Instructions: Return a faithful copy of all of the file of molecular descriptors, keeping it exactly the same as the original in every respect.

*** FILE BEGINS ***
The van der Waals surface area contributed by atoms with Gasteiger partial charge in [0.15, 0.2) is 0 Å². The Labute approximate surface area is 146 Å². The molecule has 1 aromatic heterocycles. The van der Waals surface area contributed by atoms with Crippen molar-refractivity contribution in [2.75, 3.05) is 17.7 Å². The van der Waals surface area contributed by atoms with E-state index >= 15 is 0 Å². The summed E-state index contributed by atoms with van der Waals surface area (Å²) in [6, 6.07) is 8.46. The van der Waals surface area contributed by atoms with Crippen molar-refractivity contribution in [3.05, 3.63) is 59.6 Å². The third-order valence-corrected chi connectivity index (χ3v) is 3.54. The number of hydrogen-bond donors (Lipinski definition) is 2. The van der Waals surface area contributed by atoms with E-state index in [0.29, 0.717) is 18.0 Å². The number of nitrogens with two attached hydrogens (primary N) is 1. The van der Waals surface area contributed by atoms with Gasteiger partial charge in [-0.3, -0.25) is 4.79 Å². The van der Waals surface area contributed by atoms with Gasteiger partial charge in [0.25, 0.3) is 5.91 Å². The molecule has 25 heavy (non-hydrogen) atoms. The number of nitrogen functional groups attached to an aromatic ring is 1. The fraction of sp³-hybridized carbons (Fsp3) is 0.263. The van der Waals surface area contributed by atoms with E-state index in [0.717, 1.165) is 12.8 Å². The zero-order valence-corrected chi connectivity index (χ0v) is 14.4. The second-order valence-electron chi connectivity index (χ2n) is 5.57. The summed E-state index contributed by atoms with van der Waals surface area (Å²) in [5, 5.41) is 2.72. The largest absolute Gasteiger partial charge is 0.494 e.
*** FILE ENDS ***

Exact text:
The van der Waals surface area contributed by atoms with Gasteiger partial charge in [0.15, 0.2) is 0 Å². The Labute approximate surface area is 146 Å². The molecule has 1 aromatic heterocycles. The van der Waals surface area contributed by atoms with Crippen molar-refractivity contribution in [2.75, 3.05) is 17.7 Å². The van der Waals surface area contributed by atoms with E-state index >= 15 is 0 Å². The summed E-state index contributed by atoms with van der Waals surface area (Å²) in [6, 6.07) is 8.46. The van der Waals surface area contributed by atoms with Crippen molar-refractivity contribution in [3.05, 3.63) is 59.6 Å². The third-order valence-corrected chi connectivity index (χ3v) is 3.54. The number of hydrogen-bond donors (Lipinski definition) is 2. The van der Waals surface area contributed by atoms with E-state index in [0.29, 0.717) is 18.0 Å². The number of nitrogens with two attached hydrogens (primary N) is 1. The van der Waals surface area contributed by atoms with Gasteiger partial charge in [-0.3, -0.25) is 4.79 Å². The van der Waals surface area contributed by atoms with Gasteiger partial charge in [0.25, 0.3) is 5.91 Å². The molecule has 25 heavy (non-hydrogen) atoms. The number of nitrogen functional groups attached to an aromatic ring is 1. The fraction of sp³-hybridized carbons (Fsp3) is 0.263. The van der Waals surface area contributed by atoms with E-state index in [0.717, 1.165) is 12.8 Å². The zero-order valence-corrected chi connectivity index (χ0v) is 14.4. The second-order valence-electron chi connectivity index (χ2n) is 5.57. The summed E-state index contributed by atoms with van der Waals surface area (Å²) in [5, 5.41) is 2.72. The largest absolute Gasteiger partial charge is 0.494 e.